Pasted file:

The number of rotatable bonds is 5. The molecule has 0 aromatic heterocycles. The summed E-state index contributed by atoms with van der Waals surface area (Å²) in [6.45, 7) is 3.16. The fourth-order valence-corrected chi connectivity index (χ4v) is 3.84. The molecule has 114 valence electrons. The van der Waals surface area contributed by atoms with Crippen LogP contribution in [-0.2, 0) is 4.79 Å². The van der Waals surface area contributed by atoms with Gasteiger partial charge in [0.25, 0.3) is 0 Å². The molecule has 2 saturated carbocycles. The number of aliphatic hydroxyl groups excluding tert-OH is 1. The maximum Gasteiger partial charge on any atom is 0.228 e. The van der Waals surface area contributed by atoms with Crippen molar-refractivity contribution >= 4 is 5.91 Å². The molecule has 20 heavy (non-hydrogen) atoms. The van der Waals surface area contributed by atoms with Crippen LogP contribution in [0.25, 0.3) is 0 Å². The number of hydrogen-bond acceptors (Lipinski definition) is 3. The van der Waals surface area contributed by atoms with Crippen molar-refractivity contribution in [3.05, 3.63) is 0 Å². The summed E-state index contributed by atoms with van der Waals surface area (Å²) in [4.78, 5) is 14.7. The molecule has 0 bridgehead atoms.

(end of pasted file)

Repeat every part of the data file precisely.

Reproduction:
The number of rotatable bonds is 5. The molecule has 0 aromatic heterocycles. The summed E-state index contributed by atoms with van der Waals surface area (Å²) in [6.45, 7) is 3.16. The fourth-order valence-corrected chi connectivity index (χ4v) is 3.84. The molecule has 114 valence electrons. The van der Waals surface area contributed by atoms with Crippen LogP contribution in [-0.2, 0) is 4.79 Å². The van der Waals surface area contributed by atoms with Gasteiger partial charge in [0.25, 0.3) is 0 Å². The molecule has 2 saturated carbocycles. The number of aliphatic hydroxyl groups excluding tert-OH is 1. The maximum Gasteiger partial charge on any atom is 0.228 e. The van der Waals surface area contributed by atoms with Crippen molar-refractivity contribution >= 4 is 5.91 Å². The molecule has 20 heavy (non-hydrogen) atoms. The van der Waals surface area contributed by atoms with Crippen LogP contribution in [0.25, 0.3) is 0 Å². The number of hydrogen-bond acceptors (Lipinski definition) is 3. The van der Waals surface area contributed by atoms with Crippen molar-refractivity contribution in [3.05, 3.63) is 0 Å². The summed E-state index contributed by atoms with van der Waals surface area (Å²) in [4.78, 5) is 14.7. The molecule has 0 bridgehead atoms.